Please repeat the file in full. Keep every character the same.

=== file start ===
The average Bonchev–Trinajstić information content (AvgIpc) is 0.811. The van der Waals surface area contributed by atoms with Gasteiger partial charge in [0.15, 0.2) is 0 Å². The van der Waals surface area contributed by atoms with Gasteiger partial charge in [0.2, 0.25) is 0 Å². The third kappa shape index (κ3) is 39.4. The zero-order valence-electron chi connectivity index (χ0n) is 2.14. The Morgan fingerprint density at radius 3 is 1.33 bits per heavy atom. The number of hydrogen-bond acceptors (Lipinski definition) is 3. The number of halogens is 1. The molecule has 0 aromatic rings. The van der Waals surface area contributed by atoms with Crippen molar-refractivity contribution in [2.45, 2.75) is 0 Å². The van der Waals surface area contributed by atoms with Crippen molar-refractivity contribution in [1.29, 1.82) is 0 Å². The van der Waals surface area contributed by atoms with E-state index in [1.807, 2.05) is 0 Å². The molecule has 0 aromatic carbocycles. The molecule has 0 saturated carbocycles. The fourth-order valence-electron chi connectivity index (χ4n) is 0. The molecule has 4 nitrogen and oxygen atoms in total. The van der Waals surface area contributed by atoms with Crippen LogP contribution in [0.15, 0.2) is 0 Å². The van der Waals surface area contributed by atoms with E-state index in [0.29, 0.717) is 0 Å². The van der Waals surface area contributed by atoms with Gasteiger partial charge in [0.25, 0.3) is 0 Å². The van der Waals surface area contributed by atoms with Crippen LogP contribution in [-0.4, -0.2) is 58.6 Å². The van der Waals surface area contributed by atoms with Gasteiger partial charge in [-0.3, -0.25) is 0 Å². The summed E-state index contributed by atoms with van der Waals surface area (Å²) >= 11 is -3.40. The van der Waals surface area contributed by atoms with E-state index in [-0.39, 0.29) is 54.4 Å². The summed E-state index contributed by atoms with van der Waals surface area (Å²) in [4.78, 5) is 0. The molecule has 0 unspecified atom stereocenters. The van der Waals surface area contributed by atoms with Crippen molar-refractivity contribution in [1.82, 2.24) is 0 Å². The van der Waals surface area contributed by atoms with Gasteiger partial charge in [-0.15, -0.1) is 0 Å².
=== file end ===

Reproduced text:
The average Bonchev–Trinajstić information content (AvgIpc) is 0.811. The van der Waals surface area contributed by atoms with Gasteiger partial charge in [0.15, 0.2) is 0 Å². The van der Waals surface area contributed by atoms with Gasteiger partial charge in [0.2, 0.25) is 0 Å². The third kappa shape index (κ3) is 39.4. The zero-order valence-electron chi connectivity index (χ0n) is 2.14. The Morgan fingerprint density at radius 3 is 1.33 bits per heavy atom. The number of hydrogen-bond acceptors (Lipinski definition) is 3. The number of halogens is 1. The molecule has 0 aromatic rings. The van der Waals surface area contributed by atoms with Crippen molar-refractivity contribution in [2.45, 2.75) is 0 Å². The van der Waals surface area contributed by atoms with Crippen molar-refractivity contribution in [1.29, 1.82) is 0 Å². The van der Waals surface area contributed by atoms with E-state index in [1.807, 2.05) is 0 Å². The molecule has 0 aromatic carbocycles. The molecule has 0 saturated carbocycles. The fourth-order valence-electron chi connectivity index (χ4n) is 0. The molecule has 4 nitrogen and oxygen atoms in total. The van der Waals surface area contributed by atoms with Crippen LogP contribution in [0.15, 0.2) is 0 Å². The van der Waals surface area contributed by atoms with E-state index in [0.29, 0.717) is 0 Å². The van der Waals surface area contributed by atoms with Gasteiger partial charge in [0.25, 0.3) is 0 Å². The van der Waals surface area contributed by atoms with Crippen LogP contribution in [-0.4, -0.2) is 58.6 Å². The van der Waals surface area contributed by atoms with Gasteiger partial charge in [-0.3, -0.25) is 0 Å². The summed E-state index contributed by atoms with van der Waals surface area (Å²) >= 11 is -3.40. The van der Waals surface area contributed by atoms with E-state index in [-0.39, 0.29) is 54.4 Å². The summed E-state index contributed by atoms with van der Waals surface area (Å²) in [4.78, 5) is 0. The molecule has 0 unspecified atom stereocenters. The van der Waals surface area contributed by atoms with Crippen molar-refractivity contribution in [1.82, 2.24) is 0 Å². The van der Waals surface area contributed by atoms with Gasteiger partial charge in [-0.15, -0.1) is 0 Å².